Another hot and humid Monday in Philadelphia! As I try to stay cool, drinking my iced coffee and reading the latest tweets and articles, I came across a rather depressing story on Philly.com. The article was about the hidden homeless in New Jersey, living in motel rooms that cost New Jersey $85 a night. One dad, who recently found a new job, lived in the motel with his 5 children. At $2550 per month you can’t help but wonder wouldn’t it have been cheaper to find an apartment for this family? This problem is not limited to just the homeless, we speak to many holders of structured settlements and annuities who end up living in motels because their situations change, be it a divorce, job loss or just a rough patch in their lives.
Homelessness and budget deficits are serious problems in this country. There are so many people who are unemployed or underemployed struggling to get by. Many states and charities are seeing an increase in people seeking assistance, yet their budgets have been severely cut. Times are tough for everyone and many people are doing less with more. So many bloggers and journalists have been writing about ways to stretch your dollar, how to budget as well as how to save. Yet this doesn’t seem to be the case with government.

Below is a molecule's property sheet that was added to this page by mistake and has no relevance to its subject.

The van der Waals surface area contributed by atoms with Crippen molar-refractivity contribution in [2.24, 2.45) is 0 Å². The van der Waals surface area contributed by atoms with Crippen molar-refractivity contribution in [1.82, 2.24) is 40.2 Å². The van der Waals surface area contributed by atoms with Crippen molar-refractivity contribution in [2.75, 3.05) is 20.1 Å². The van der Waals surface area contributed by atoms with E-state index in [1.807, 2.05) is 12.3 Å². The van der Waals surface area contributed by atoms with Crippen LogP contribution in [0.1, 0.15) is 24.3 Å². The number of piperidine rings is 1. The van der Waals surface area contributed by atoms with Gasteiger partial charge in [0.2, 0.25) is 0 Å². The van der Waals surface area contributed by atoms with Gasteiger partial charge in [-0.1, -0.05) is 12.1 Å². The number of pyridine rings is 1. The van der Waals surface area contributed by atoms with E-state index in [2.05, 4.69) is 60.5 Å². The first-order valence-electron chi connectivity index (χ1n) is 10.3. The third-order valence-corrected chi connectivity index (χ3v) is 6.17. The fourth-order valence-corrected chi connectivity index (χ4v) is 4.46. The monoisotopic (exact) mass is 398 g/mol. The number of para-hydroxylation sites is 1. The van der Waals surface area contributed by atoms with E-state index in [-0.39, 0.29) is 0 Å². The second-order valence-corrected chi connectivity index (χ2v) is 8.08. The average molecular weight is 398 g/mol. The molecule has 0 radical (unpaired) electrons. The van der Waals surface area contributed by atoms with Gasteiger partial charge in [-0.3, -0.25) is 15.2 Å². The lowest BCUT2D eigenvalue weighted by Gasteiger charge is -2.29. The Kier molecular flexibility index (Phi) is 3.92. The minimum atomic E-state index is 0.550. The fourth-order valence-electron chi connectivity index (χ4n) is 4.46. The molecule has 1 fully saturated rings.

In a groundbreaking study by the Department of Housing and Urban Development (HUD) in March 2010, HUD discovered that it was more cost effective to help the homeless obtain apartments instead of housing them in temporary solutions. Housing experts suggest that the housing bust and job losses have swollen the ranks of the homeless. Many are families who don't have the same mental illness and substance abuse problems of the chronically homeless. Obviously there is a need to address this situation from a cost stand point but the nation as a whole need to address how these people got into this situation in the first place.
Job training and creation is a step in the right direction. But the government needs to get their spending in check and spend their money wisely. Throwing money at the situation isn’t necessarily the right idea, it’s just a band-aid. Making sound decisions that look at the whole picture including the future is the only way we can thrive and stop the bleeding.